Yes, you can get shocked in some small circumstances by sharing a neutral if you are working on the dead circuit, but it is very un likely. After working as an electrician for fifty years I can barely remember getting shocked like that. Maybe 3 or 4 times in all those years. You are not supposed to be working on your wiring anyway if you are not sure what you are doing.
You can use that double pole breaker if you want, but it is overkill.
I get that as well. I just figured it might come up when i go to sell the house in ten years. Im not an electrician but im a scientist and have been working on car electrical since i was young. I have a licensed electrician from work guiding me and checking my work as i go. In fact we installed a 240v circuit for my dryer together a few months back. I just haven't spoken to him about this yet. Truthfully the whole expierence of running romex and getting this circuit sorted out has been really interesting for me. Maybe im just looking for things to fix at this point while im at it? I figure it cant hurt to update that one circuit and move on with my life... the breakers only like $10...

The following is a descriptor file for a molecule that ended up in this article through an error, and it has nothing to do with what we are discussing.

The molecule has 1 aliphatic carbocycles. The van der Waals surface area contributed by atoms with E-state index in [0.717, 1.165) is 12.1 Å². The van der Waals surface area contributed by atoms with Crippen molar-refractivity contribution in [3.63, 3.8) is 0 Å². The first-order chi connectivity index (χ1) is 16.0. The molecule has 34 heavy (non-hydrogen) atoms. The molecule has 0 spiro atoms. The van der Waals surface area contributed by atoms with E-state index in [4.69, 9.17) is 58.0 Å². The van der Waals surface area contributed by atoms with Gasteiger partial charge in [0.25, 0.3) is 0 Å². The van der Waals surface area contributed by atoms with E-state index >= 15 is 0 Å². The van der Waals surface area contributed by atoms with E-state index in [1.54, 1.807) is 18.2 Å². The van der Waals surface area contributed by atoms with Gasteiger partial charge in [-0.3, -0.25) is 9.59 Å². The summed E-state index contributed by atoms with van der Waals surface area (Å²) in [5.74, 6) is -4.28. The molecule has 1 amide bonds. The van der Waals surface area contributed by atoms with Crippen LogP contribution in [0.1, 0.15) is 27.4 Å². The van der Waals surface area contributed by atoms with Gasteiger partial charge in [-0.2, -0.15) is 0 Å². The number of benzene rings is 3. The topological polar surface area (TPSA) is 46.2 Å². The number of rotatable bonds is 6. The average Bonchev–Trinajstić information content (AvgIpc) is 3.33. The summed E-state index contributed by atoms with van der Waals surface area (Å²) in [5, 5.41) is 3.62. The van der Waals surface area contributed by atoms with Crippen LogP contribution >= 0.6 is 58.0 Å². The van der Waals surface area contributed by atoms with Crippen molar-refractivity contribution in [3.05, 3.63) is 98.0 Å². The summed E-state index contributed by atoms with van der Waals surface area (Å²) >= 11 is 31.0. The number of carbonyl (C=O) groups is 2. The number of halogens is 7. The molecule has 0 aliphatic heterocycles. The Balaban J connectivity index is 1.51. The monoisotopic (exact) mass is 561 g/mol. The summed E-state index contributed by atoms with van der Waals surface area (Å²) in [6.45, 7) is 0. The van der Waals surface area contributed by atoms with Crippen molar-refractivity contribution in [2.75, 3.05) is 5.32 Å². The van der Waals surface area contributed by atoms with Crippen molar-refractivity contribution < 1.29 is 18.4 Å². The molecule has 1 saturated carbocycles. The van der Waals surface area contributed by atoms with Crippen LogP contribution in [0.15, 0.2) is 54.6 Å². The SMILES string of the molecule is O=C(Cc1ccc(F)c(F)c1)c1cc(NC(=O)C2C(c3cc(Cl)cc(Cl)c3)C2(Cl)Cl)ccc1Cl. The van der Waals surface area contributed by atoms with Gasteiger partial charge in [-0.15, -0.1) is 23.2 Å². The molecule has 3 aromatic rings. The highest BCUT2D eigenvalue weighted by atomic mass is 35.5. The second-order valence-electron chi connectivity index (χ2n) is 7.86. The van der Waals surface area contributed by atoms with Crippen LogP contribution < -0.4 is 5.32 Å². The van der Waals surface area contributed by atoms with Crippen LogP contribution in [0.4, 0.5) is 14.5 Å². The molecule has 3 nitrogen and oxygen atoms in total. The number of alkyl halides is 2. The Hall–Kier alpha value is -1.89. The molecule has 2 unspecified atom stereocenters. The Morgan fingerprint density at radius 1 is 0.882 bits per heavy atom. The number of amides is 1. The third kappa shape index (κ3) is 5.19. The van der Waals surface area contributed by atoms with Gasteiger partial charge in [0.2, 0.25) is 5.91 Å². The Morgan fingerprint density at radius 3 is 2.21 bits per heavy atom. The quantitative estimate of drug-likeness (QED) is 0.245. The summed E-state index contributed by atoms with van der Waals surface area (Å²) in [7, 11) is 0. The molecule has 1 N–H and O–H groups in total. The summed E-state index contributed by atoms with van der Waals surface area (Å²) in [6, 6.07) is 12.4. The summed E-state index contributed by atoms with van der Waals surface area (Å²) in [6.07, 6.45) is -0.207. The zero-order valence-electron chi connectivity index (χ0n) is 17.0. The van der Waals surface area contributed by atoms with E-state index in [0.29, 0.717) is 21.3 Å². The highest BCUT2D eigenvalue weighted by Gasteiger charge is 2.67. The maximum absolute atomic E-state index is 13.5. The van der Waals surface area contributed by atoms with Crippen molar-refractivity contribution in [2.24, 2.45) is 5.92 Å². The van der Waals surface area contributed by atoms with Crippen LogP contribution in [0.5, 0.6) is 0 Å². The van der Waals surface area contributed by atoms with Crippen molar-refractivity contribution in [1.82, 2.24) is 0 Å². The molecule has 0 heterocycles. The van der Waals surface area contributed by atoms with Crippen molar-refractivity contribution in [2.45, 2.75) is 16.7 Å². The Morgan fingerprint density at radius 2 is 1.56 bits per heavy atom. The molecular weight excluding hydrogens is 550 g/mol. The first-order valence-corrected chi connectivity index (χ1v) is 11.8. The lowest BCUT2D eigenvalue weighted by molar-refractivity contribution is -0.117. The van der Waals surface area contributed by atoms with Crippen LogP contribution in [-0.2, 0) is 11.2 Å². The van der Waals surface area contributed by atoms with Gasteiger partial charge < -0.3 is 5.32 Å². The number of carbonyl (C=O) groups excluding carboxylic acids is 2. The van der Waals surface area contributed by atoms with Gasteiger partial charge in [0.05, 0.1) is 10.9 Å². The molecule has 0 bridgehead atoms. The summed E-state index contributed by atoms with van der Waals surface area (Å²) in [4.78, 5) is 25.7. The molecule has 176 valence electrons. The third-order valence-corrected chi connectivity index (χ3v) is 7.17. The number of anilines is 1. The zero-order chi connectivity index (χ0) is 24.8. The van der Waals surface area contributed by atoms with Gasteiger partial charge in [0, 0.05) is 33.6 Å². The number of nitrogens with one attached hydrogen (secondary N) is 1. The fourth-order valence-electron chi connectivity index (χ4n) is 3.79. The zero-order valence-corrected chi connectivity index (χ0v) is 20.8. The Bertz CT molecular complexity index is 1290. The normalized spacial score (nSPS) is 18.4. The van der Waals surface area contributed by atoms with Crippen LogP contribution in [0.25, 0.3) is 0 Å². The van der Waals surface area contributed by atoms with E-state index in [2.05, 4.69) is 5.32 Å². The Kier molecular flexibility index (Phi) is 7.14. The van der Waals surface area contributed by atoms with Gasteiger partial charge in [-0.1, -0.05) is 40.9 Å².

Paul B

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The new circuit you install has to be up to code, but not anything existing.
By the way, you can get shocked working on a circuit from the shared neutral not the hot wire you shut off.
So be careful of the neutrals.